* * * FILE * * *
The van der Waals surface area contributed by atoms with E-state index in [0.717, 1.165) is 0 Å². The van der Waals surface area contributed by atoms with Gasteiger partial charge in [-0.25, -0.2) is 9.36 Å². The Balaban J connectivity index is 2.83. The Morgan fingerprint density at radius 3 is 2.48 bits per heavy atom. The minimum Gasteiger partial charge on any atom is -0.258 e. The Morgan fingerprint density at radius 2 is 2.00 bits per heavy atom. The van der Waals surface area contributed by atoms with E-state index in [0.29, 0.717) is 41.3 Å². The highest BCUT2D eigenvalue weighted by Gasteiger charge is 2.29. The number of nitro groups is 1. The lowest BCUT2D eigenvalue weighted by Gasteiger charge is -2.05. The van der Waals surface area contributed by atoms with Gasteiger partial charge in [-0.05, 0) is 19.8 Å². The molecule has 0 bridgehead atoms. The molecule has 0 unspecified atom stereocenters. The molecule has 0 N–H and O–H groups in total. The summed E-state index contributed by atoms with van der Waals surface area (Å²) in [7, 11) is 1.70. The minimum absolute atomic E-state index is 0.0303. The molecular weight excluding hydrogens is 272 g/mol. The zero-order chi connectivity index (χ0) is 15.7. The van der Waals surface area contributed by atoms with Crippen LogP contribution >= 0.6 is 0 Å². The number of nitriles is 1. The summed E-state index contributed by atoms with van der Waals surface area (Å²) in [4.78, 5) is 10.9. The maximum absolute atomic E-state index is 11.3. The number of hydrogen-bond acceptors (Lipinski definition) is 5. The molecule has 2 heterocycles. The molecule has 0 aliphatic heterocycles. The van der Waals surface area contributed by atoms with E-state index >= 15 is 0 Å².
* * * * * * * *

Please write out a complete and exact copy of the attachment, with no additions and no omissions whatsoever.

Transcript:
The van der Waals surface area contributed by atoms with E-state index in [0.717, 1.165) is 0 Å². The van der Waals surface area contributed by atoms with Gasteiger partial charge in [-0.25, -0.2) is 9.36 Å². The Balaban J connectivity index is 2.83. The Morgan fingerprint density at radius 3 is 2.48 bits per heavy atom. The minimum Gasteiger partial charge on any atom is -0.258 e. The Morgan fingerprint density at radius 2 is 2.00 bits per heavy atom. The van der Waals surface area contributed by atoms with E-state index in [0.29, 0.717) is 41.3 Å². The highest BCUT2D eigenvalue weighted by Gasteiger charge is 2.29. The number of nitro groups is 1. The lowest BCUT2D eigenvalue weighted by Gasteiger charge is -2.05. The van der Waals surface area contributed by atoms with Gasteiger partial charge in [-0.05, 0) is 19.8 Å². The molecule has 0 bridgehead atoms. The molecule has 0 unspecified atom stereocenters. The molecule has 0 N–H and O–H groups in total. The summed E-state index contributed by atoms with van der Waals surface area (Å²) in [7, 11) is 1.70. The minimum absolute atomic E-state index is 0.0303. The molecular weight excluding hydrogens is 272 g/mol. The zero-order chi connectivity index (χ0) is 15.7. The van der Waals surface area contributed by atoms with Crippen LogP contribution >= 0.6 is 0 Å². The number of nitriles is 1. The summed E-state index contributed by atoms with van der Waals surface area (Å²) in [4.78, 5) is 10.9. The maximum absolute atomic E-state index is 11.3. The number of hydrogen-bond acceptors (Lipinski definition) is 5. The molecule has 2 heterocycles. The molecule has 0 aliphatic heterocycles. The van der Waals surface area contributed by atoms with E-state index >= 15 is 0 Å².